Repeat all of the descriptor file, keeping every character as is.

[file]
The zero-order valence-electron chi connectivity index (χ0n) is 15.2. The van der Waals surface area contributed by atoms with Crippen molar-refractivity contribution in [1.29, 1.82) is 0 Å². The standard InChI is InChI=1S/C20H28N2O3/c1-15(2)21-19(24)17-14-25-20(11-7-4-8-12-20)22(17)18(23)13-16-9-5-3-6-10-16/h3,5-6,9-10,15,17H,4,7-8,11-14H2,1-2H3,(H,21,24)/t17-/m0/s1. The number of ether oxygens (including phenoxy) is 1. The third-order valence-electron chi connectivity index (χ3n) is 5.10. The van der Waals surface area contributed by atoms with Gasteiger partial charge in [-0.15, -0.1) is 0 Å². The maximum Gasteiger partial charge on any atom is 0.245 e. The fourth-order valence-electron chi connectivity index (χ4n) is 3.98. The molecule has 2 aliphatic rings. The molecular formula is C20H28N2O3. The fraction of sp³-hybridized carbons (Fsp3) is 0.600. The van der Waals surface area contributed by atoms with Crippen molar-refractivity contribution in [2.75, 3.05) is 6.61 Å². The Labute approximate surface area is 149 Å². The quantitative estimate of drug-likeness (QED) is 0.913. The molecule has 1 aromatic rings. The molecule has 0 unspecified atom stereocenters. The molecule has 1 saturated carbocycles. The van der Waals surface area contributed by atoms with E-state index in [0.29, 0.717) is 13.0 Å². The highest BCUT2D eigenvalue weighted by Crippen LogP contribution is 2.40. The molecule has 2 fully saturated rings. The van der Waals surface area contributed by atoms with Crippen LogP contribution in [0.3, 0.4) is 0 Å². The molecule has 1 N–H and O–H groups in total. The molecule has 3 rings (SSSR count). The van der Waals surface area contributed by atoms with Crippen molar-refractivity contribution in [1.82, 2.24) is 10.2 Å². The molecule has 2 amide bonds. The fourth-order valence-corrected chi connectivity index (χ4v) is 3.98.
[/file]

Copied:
The zero-order valence-electron chi connectivity index (χ0n) is 15.2. The van der Waals surface area contributed by atoms with Crippen molar-refractivity contribution in [1.29, 1.82) is 0 Å². The standard InChI is InChI=1S/C20H28N2O3/c1-15(2)21-19(24)17-14-25-20(11-7-4-8-12-20)22(17)18(23)13-16-9-5-3-6-10-16/h3,5-6,9-10,15,17H,4,7-8,11-14H2,1-2H3,(H,21,24)/t17-/m0/s1. The number of ether oxygens (including phenoxy) is 1. The third-order valence-electron chi connectivity index (χ3n) is 5.10. The van der Waals surface area contributed by atoms with Gasteiger partial charge in [-0.15, -0.1) is 0 Å². The maximum Gasteiger partial charge on any atom is 0.245 e. The fourth-order valence-electron chi connectivity index (χ4n) is 3.98. The molecule has 2 aliphatic rings. The molecular formula is C20H28N2O3. The fraction of sp³-hybridized carbons (Fsp3) is 0.600. The van der Waals surface area contributed by atoms with Crippen molar-refractivity contribution in [2.75, 3.05) is 6.61 Å². The Labute approximate surface area is 149 Å². The quantitative estimate of drug-likeness (QED) is 0.913. The molecule has 1 aromatic rings. The molecule has 0 unspecified atom stereocenters. The molecule has 1 saturated carbocycles. The van der Waals surface area contributed by atoms with E-state index in [0.29, 0.717) is 13.0 Å². The highest BCUT2D eigenvalue weighted by Crippen LogP contribution is 2.40. The molecule has 2 fully saturated rings. The van der Waals surface area contributed by atoms with Crippen LogP contribution in [0.3, 0.4) is 0 Å². The molecule has 1 N–H and O–H groups in total. The molecule has 3 rings (SSSR count). The van der Waals surface area contributed by atoms with Crippen molar-refractivity contribution in [1.82, 2.24) is 10.2 Å². The molecule has 2 amide bonds. The fourth-order valence-corrected chi connectivity index (χ4v) is 3.98.